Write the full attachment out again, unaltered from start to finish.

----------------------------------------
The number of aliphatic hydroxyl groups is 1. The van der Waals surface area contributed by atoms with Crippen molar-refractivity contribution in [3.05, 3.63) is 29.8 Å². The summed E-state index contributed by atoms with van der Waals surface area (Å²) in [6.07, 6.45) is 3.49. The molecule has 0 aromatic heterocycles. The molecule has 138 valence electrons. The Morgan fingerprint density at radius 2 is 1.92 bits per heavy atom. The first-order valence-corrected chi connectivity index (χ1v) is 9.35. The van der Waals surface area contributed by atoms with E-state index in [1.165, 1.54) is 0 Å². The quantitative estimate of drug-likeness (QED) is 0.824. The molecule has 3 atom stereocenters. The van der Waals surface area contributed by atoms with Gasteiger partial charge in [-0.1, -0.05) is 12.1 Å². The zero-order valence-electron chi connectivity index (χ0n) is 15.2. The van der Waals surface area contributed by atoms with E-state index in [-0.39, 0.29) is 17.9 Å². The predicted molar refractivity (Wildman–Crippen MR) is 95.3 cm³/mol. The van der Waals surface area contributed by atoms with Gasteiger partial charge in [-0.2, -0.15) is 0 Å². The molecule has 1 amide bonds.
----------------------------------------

The number of aliphatic hydroxyl groups is 1. The van der Waals surface area contributed by atoms with Crippen molar-refractivity contribution in [3.05, 3.63) is 29.8 Å². The summed E-state index contributed by atoms with van der Waals surface area (Å²) in [6.07, 6.45) is 3.49. The molecule has 0 aromatic heterocycles. The molecule has 138 valence electrons. The Morgan fingerprint density at radius 2 is 1.92 bits per heavy atom. The first-order valence-corrected chi connectivity index (χ1v) is 9.35. The van der Waals surface area contributed by atoms with E-state index in [1.165, 1.54) is 0 Å². The quantitative estimate of drug-likeness (QED) is 0.824. The molecule has 3 atom stereocenters. The van der Waals surface area contributed by atoms with Gasteiger partial charge in [-0.1, -0.05) is 12.1 Å². The zero-order valence-electron chi connectivity index (χ0n) is 15.2. The van der Waals surface area contributed by atoms with E-state index in [-0.39, 0.29) is 17.9 Å². The predicted molar refractivity (Wildman–Crippen MR) is 95.3 cm³/mol. The van der Waals surface area contributed by atoms with Gasteiger partial charge in [-0.2, -0.15) is 0 Å². The molecule has 1 amide bonds.